Last week I gave a talk to a group of graduate students who are in a hands-on course to find innovative solutions to problems posed by real clients. As the first industry lecture of the semester, I was to talk about the very front-end of the innovative problem solving process.
As most of these students were from either the medical or engineering schools, they were very bright, and naturally very good at problem solving. As a result, most of their initial questions were about how to find unique sources of information, how to elicit insightful answers from customers, and how to ensure that they would find solutions that were not yet patent protected. These were all very logical, straightforward questions that directly attacked the problems assigned by their clients.
Of course, my response went against everything they had learned about problem solving thus far. I told them that the best approach was not to try to solve the stated problem directly, but to explore the nuances as to why the stated problem was posed in the first place.
Here's what I meant by my response. All of their clients have deep expertise in the specific operational aspects of their businesses, and many have deep knowledge of the current preferences of the people in their target markets. That someone with no knowledge would uncover a potential breakthrough that has been missed in the clients area of expertise is not very likely. On the other hand, such deep expertise often results in problems that are too narrowly focused, and the opportunity to pose problems that would lead to truly unique solutions can be missed.
Heres an example of how that could work. I was at lunch with a friend the other day who is a vegetarian. She loves tofu, but sometimes gets tired of it. One way to approach this problem is to find new ways to serve tofu so that she could have the variety she was looking for. However, another way is to find out why she loves tofu, and why she gets tired of it. If we were to find out that what she loved a bout tofu is that it is a low fat alternative protein source. At that point, the problem changes from what are all the ways to prepare tofu to what are all the low fat alternative protein sources. Now imagine the variety we could provide for her!, we could then pose a completely different problem. Instead of searching for all the ways to serve tofu, we could search for all sources of protein alternatives that are low in fat. Now imagine the variety we could provide for her!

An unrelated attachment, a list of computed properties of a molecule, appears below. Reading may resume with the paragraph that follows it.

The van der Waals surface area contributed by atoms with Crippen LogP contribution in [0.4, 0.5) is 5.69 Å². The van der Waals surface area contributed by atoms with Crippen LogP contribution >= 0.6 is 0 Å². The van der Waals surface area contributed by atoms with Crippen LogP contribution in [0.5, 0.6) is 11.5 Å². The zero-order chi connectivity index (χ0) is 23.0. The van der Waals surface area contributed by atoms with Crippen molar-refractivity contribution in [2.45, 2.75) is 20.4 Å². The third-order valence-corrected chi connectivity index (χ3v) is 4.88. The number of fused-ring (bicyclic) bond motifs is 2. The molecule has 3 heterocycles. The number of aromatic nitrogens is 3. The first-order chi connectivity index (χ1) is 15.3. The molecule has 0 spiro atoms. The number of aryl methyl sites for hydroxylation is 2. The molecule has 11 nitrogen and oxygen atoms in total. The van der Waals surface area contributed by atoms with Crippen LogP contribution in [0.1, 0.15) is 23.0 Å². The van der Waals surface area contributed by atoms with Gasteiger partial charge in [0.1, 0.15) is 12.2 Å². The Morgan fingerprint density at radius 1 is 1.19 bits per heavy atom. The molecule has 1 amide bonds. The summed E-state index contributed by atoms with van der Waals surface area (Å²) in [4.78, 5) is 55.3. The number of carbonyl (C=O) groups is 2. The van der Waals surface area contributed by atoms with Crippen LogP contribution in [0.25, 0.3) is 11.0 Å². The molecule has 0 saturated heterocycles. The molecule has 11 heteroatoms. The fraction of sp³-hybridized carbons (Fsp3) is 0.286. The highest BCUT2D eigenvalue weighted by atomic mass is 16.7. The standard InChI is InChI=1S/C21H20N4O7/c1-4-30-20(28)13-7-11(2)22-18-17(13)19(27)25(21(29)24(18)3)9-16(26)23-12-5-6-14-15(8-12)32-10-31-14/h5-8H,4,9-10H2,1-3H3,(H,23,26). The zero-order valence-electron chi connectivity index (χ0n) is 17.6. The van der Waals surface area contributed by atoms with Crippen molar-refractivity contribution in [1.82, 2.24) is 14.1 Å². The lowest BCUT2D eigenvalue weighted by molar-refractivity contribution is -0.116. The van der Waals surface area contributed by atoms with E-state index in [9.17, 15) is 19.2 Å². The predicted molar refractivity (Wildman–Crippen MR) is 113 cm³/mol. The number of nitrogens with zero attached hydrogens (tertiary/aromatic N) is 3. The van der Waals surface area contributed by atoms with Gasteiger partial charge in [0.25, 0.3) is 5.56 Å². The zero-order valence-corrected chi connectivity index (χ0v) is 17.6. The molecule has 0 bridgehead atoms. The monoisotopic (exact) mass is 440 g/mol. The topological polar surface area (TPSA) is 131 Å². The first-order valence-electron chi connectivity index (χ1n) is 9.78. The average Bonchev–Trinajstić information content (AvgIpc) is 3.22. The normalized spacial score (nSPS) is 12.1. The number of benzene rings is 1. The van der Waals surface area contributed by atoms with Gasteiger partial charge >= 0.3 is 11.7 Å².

This shift is not the result of a radically new approach to research, but is the result of taking the time to understand the nuance behind what she was saying. As described in my recent post about the different dimensions of innovation, this shift in perspective elevates our thinking from how do we improve our current products to how can we find new sources of value to offer our customers, as illustrated below:
Its easy to take the given data at face value and the face value is readily available to everyone, competitors and collaborators alike. If we have the discipline to examine the nuances of why the data is what it is, then we can go in directions our competitors may never think of, and thats where we can create our unique value. Its like the Escher drawing at the beginning of this post. Think of the middle as the basic data that everyone has access to. Its easy to see that expressing subtle nuances can lead to vastly different conclusions.
I told the students that this is where they can then apply their analytical training. Rather than trying to find new solutions to stated problems, they can find the nuances behind data, and then apply their analytical training to best express those nuances. Its from this critical understanding that the students can create unique sources of competitive advantage, based on the original problems posed by their clients.